• Antidepressant medicines: treat the anxiety symptoms associated with dementia. These medicines are used “off licence”. This means they are human medicines which vets use for cats under special circumstances.


Special or prescription diets

These may contain:

  • Antioxidants to protect nerves and other tissues from damage
  • Special types of fat (medium chain triglycerides) to give the brain extra energy (Purina One Vibrant Maturity 7+ Senior Formula, Purina ProPlan Veterinary Diet NC NeuroCare;


Special supplements

These may contain natural chemicals to help with:

  • Supporting liver and brain function
  • Helping nerve cells to communicate with one another and improving your dog’s memory, learning and willingness to interact


General supplements

  • Vitamins, especially Folic Acid, vitamin B complex and antioxidants like Vitamins A, C and E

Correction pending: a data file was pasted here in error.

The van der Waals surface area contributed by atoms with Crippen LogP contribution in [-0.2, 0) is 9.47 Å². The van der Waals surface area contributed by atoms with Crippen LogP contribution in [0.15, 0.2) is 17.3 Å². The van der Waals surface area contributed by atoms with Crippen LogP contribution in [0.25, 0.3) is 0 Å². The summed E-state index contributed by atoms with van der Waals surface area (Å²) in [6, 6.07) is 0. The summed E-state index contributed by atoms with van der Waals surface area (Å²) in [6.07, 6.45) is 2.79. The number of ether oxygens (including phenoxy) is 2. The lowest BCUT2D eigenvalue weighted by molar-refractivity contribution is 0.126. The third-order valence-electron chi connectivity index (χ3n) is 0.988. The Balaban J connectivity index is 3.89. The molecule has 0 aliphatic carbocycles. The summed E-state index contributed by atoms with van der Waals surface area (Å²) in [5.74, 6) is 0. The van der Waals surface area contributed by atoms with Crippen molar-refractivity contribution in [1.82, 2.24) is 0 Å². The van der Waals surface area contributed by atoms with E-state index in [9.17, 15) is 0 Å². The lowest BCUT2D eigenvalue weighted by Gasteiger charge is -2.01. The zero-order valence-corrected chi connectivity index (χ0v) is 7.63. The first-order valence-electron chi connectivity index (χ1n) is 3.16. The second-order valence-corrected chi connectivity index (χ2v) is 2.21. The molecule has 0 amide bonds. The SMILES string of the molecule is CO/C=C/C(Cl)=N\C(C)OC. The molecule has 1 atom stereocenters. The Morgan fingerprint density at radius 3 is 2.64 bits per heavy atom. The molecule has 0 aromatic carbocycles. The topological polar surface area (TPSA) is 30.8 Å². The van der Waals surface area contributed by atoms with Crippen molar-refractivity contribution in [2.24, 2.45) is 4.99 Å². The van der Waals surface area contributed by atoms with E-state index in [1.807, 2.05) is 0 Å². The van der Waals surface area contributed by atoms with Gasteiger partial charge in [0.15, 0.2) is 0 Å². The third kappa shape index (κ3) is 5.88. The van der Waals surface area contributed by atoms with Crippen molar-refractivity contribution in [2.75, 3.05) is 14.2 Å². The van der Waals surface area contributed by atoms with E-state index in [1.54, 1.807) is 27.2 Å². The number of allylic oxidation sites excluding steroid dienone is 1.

• Essential fatty acids present in fish oils

Home treatment

How to look after a cat with dementia at home

Although we can’t cure dementia, we can do a lot at home to support an older cat with this problem.

Complementary therapies. Anything which helps to relieve anxiety or stress in your older cat with dementia will help.

  • Diffusers that promote a calming effect
  • Herbal remedies

Be patient. It’s very hard to live with constant meowing, sleep/wake disturbances, house soiling and attention seeking. But negative responses like frustration or annoyance will increase your cat’s stress and make things worse.

Provide reassurance and affection. Cuddling a cat who is anxious or attention-seeking, and making them feel secure, helps reduce vocalisation and restlessness at night. Measures like shutting them out of the bedroom will only add to the problems.

Make litter trays easier to find and easier to get into. Provide extra litter trays and make sure they have a low lip so it’s easier for an arthritic cat to get in.

Adapt household cues. Put on the radio in a room to help your disoriented cat find their way there.

Provide protected rest areas. Give your cat with dementia a quiet area where they can sleep undisturbed by children or other pets.